sat 18/11/2017

Written On Skin, Melos Sinfonia, LSO St Luke's review - an ambitious musical achievement | reviews, news & interviews

Written On Skin, Melos Sinfonia, LSO St Luke's review - an ambitious musical achievement

Written On Skin, Melos Sinfonia, LSO St Luke's review - an ambitious musical achievement

A taut telling of this timeless musical fable

Lauren Fagan, Ross Ramgobin and Patrick Terry in a tense triangle of emotionsAll images by Nick Rutter

Beautiful though Katie Mitchell’s original production of Written on Skin is, George Benjamin and Martin Crimp’s opera has always felt more at home in the concert hall. Last year’s Barbican performance put Benjamin’s meticulous orchestral writing absolutely in the spotlight, but perhaps this “concert-staging” – fully directed, but minimally staged – offers the best solution yet, allowing orchestra and action to share focus in this gripping piece of musical storytelling.

Because that’s the power of this rarest of things, a contemporary opera that has already found a firm foothold in the repertoire. It’s a story that seizes you in the opening bars and only tightens its grip in the taut 90 minute that follows. It doesn’t matter that you know or guess the ending; Crimp’s skill is in making inevitability utterly absorbing, while Benjamin’s is in shading each episode, each step towards tragedy, in colours as rich and compelling as any in The Boy’s illuminated book.Ensemble with George Benjamin pictured at the end of Written on SkinThis touring staging (which travels to Cambridge, London and St Petersburg), masterminded by the young conductor Oliver Zeffman (pictured above with Benjamin and the cast the end) and performed by the even younger professional ensemble the Melos Sinfonia, is a mightily ambitious affair. All Benjamin’s orchestra – from mandolins to viola da gamba, glass harmonica to elaborate percussion section – is accounted for, making a massive (sometimes just a little too massive) impact in the comparatively compact LSO St Luke’s.

But more impressive than the sheer violence of the sonic effects here is the detail of the quieter passages, lovingly shaped by Zeffman and his band. The brittle, elusive tremor of mandolins as the illuminations work their charm on The Protector, the loaded significance of the glass harmonica that haunts and taunts Agnes as she falls under The Boy’s spell – all emerge clearly, carefully balanced.

The beauty of Crimp’s libretto, whose third-person descriptions can seem mannered in the opera house, is that it fills the gaps where elaborate visuals would otherwise be. At every moment he tells us where each character is, what they are doing, so all Jack Furness’s deft staging here has to do is supplement the inner life of each episode. This he does with the help of a responsive and skilful young cast, who throw themselves at the demands of this piece without holding back.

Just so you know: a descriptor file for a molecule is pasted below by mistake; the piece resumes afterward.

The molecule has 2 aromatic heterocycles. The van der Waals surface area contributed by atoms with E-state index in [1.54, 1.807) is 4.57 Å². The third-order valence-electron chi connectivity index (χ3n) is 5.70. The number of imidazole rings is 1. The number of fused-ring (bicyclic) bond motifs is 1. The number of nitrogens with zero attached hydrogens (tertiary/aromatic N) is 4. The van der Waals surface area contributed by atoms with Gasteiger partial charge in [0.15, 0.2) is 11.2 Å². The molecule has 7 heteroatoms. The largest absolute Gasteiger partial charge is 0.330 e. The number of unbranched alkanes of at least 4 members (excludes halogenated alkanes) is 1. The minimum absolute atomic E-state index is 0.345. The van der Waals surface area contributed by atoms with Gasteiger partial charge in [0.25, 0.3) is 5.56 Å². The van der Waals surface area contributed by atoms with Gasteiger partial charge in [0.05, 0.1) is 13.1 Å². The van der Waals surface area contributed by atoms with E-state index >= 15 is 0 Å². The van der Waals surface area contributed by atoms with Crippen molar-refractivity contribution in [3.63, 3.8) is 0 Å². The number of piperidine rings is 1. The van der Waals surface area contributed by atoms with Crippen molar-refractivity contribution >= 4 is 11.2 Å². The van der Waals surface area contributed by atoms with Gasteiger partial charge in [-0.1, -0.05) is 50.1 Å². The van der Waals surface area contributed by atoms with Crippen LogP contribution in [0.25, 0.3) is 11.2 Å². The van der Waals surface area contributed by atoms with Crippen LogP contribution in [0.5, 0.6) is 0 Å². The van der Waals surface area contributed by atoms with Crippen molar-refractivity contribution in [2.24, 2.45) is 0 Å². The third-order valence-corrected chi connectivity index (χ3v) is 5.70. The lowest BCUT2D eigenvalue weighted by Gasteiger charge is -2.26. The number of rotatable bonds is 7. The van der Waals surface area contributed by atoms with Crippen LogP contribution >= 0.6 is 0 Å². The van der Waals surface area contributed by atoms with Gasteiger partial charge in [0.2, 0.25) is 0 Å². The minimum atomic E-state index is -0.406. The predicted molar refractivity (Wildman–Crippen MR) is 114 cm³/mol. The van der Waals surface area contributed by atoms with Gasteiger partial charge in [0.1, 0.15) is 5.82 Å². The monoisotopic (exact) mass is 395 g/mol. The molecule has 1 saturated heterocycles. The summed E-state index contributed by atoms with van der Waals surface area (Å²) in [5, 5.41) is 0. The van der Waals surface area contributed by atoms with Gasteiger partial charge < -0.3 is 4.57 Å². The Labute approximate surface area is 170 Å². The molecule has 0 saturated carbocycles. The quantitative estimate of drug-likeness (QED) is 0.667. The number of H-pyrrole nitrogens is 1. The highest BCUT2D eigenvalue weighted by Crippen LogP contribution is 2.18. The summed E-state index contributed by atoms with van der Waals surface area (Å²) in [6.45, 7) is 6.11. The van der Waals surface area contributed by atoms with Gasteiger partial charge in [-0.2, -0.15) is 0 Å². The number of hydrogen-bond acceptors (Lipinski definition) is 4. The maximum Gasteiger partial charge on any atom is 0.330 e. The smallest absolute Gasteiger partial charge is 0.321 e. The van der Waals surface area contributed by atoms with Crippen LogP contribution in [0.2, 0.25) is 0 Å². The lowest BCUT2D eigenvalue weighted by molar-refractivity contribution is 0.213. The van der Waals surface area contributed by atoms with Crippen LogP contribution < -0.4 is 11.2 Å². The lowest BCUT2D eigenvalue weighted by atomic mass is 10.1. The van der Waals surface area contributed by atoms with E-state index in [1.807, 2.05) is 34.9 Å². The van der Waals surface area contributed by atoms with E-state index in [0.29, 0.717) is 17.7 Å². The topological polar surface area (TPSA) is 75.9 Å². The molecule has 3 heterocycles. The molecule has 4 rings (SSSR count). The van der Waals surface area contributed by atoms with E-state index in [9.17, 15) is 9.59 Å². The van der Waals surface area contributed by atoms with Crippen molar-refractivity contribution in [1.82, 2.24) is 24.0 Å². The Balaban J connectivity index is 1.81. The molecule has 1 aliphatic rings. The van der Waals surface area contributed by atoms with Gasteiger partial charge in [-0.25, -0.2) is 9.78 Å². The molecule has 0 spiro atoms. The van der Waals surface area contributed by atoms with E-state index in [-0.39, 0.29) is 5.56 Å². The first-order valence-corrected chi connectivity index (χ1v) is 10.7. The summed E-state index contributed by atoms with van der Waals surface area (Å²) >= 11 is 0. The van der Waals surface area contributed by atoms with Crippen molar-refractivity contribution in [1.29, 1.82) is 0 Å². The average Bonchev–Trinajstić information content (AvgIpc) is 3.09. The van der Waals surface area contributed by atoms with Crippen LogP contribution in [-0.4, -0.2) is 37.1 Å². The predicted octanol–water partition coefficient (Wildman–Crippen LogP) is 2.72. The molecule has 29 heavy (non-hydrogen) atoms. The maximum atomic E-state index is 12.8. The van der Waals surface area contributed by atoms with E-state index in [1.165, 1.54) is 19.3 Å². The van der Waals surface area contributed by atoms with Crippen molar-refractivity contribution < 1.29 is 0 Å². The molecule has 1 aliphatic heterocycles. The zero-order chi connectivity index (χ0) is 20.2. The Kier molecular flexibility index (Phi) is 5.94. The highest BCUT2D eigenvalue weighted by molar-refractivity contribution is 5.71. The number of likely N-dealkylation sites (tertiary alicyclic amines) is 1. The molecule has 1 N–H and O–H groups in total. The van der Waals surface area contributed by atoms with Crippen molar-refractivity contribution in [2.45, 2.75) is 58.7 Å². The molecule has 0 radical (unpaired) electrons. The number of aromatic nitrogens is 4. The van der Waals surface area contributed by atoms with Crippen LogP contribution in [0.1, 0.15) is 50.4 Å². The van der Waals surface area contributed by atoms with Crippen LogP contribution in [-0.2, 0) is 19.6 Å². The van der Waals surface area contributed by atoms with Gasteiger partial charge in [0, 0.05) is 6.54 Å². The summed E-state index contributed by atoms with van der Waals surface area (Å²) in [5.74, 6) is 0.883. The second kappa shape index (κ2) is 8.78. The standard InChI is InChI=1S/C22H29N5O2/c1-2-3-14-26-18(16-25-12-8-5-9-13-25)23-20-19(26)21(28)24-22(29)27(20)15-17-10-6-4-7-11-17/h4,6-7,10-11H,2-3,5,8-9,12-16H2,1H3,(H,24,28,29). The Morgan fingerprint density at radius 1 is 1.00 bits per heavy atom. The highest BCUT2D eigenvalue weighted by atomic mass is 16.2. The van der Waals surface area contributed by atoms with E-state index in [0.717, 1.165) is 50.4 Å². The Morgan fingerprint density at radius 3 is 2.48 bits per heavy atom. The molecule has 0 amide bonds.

It’s Ross Ramgobin’s Protector, his smile sharp as a blade, that sets the tone. Without his ferocity, his arrogance we’d lose the note of danger that must sound from the very start. His warm baritone, clearly articulated and projected, deploys Crimp’s consonants like pistol shots, and finds plenty of colour to nuance the character’s villainy. Dominating the stage-space, Ramgobin becomes the centre, not a point, of this love-triangle.Lauren Fagan and Ross Ramgobin in Written on SkinLauran Fagan’s Agnes (pictured above with Ramgobin) is a careful study in ambiguity, playing innocence off instinctive knowledge, agency off pliant passivity. The role’s vocal demands are relentless (especially, as here, with no chance of leaving the stage for the opera’s entire duration), and if she as yet lacks a full spectrum of textural effects, the control to mirror her character’s many moods in song, she still gives us a compelling heroine.

She’s hampered by a lack of chemistry with Patrick Terry’s Boy (beautifully sung, but a little too ethereal to convince as the catalyst for this sexually charged fable), who must also style out an unfortunate piece of costuming. Nick Pritchard and Bethan Langford offer strong support as the interventionist angels and relatives, rounding out a precociously strong cast.

Zeffman and the Melos Sinfonia, guest artists at LSO St Luke’s this season, have definitely made their mark with this show. Ambitious and expert, it won’t be long before they’re making their mark on larger stages.

The beauty of Crimp’s libretto is that it fills the gaps where elaborate visuals would otherwise be

rating

Editor Rating: 
4
Average: 4 (1 vote)

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'Seizes you in the opening bars and only tightens its grip in the taut 90 minute that follows'. Can't say I experienced it that way at Covent Garden - found it flaccid if orchestrally skilful, didn't care a damn about any of the characters, wasn't shocked by or interested in the denouement. And Crimp makes me cringe. Well, never say never.

'masterminded'? 'lovingly shaped'? Clearly this reviewer hasn't got the faintest idea about conducting competence.

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